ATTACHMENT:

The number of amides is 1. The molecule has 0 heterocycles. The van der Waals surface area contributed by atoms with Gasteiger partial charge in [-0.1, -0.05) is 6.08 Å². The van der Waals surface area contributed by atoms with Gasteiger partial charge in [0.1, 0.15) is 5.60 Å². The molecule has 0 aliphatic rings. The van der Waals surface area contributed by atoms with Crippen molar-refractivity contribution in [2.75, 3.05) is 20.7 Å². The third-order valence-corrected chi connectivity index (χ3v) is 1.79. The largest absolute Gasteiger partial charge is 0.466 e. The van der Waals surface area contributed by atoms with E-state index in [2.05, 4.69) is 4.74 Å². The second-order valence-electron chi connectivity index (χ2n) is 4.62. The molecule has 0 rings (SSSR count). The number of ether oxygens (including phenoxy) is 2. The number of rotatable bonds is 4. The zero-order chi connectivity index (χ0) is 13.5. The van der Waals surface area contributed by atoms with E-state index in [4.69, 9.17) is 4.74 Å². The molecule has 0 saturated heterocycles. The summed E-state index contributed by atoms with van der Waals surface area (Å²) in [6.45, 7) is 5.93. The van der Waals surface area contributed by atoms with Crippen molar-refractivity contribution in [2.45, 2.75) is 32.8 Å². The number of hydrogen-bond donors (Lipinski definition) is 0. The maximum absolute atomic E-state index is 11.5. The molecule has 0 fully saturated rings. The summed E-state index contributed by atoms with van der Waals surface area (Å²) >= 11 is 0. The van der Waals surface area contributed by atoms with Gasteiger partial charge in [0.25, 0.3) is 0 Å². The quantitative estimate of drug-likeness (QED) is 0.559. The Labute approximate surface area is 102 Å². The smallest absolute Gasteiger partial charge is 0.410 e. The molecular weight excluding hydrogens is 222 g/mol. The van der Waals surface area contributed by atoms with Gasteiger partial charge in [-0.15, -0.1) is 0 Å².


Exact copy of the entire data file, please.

The number of amides is 1. The molecule has 0 heterocycles. The van der Waals surface area contributed by atoms with Gasteiger partial charge in [-0.1, -0.05) is 6.08 Å². The van der Waals surface area contributed by atoms with Gasteiger partial charge in [0.1, 0.15) is 5.60 Å². The molecule has 0 aliphatic rings. The van der Waals surface area contributed by atoms with Crippen molar-refractivity contribution in [2.75, 3.05) is 20.7 Å². The third-order valence-corrected chi connectivity index (χ3v) is 1.79. The largest absolute Gasteiger partial charge is 0.466 e. The van der Waals surface area contributed by atoms with E-state index in [2.05, 4.69) is 4.74 Å². The second-order valence-electron chi connectivity index (χ2n) is 4.62. The molecule has 0 rings (SSSR count). The number of ether oxygens (including phenoxy) is 2. The number of rotatable bonds is 4. The zero-order chi connectivity index (χ0) is 13.5. The van der Waals surface area contributed by atoms with E-state index in [4.69, 9.17) is 4.74 Å². The molecule has 0 saturated heterocycles. The summed E-state index contributed by atoms with van der Waals surface area (Å²) in [6.45, 7) is 5.93. The van der Waals surface area contributed by atoms with Crippen molar-refractivity contribution in [2.45, 2.75) is 32.8 Å². The number of hydrogen-bond donors (Lipinski definition) is 0. The maximum absolute atomic E-state index is 11.5. The molecule has 0 fully saturated rings. The summed E-state index contributed by atoms with van der Waals surface area (Å²) >= 11 is 0. The van der Waals surface area contributed by atoms with Gasteiger partial charge in [0.25, 0.3) is 0 Å². The quantitative estimate of drug-likeness (QED) is 0.559. The Labute approximate surface area is 102 Å². The smallest absolute Gasteiger partial charge is 0.410 e. The molecular weight excluding hydrogens is 222 g/mol. The van der Waals surface area contributed by atoms with Gasteiger partial charge in [-0.15, -0.1) is 0 Å².